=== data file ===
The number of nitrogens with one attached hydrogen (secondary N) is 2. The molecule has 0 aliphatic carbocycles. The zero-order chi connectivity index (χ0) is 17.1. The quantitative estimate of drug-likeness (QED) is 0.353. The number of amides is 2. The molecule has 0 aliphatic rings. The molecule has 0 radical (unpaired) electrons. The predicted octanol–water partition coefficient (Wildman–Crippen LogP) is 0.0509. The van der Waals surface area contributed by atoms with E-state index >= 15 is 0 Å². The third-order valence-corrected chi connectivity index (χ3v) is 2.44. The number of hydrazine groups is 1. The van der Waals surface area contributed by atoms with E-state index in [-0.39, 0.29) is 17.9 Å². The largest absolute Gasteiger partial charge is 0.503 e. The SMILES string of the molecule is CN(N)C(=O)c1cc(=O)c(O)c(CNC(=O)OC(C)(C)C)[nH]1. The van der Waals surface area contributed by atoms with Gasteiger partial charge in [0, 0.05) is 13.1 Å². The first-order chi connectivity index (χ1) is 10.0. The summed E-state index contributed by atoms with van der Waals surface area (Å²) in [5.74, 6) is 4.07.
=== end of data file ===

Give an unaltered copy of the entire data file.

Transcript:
The number of nitrogens with one attached hydrogen (secondary N) is 2. The molecule has 0 aliphatic carbocycles. The zero-order chi connectivity index (χ0) is 17.1. The quantitative estimate of drug-likeness (QED) is 0.353. The number of amides is 2. The molecule has 0 aliphatic rings. The molecule has 0 radical (unpaired) electrons. The predicted octanol–water partition coefficient (Wildman–Crippen LogP) is 0.0509. The van der Waals surface area contributed by atoms with E-state index >= 15 is 0 Å². The third-order valence-corrected chi connectivity index (χ3v) is 2.44. The number of hydrazine groups is 1. The van der Waals surface area contributed by atoms with E-state index in [-0.39, 0.29) is 17.9 Å². The largest absolute Gasteiger partial charge is 0.503 e. The SMILES string of the molecule is CN(N)C(=O)c1cc(=O)c(O)c(CNC(=O)OC(C)(C)C)[nH]1. The van der Waals surface area contributed by atoms with Gasteiger partial charge in [0, 0.05) is 13.1 Å². The first-order chi connectivity index (χ1) is 10.0. The summed E-state index contributed by atoms with van der Waals surface area (Å²) in [5.74, 6) is 4.07.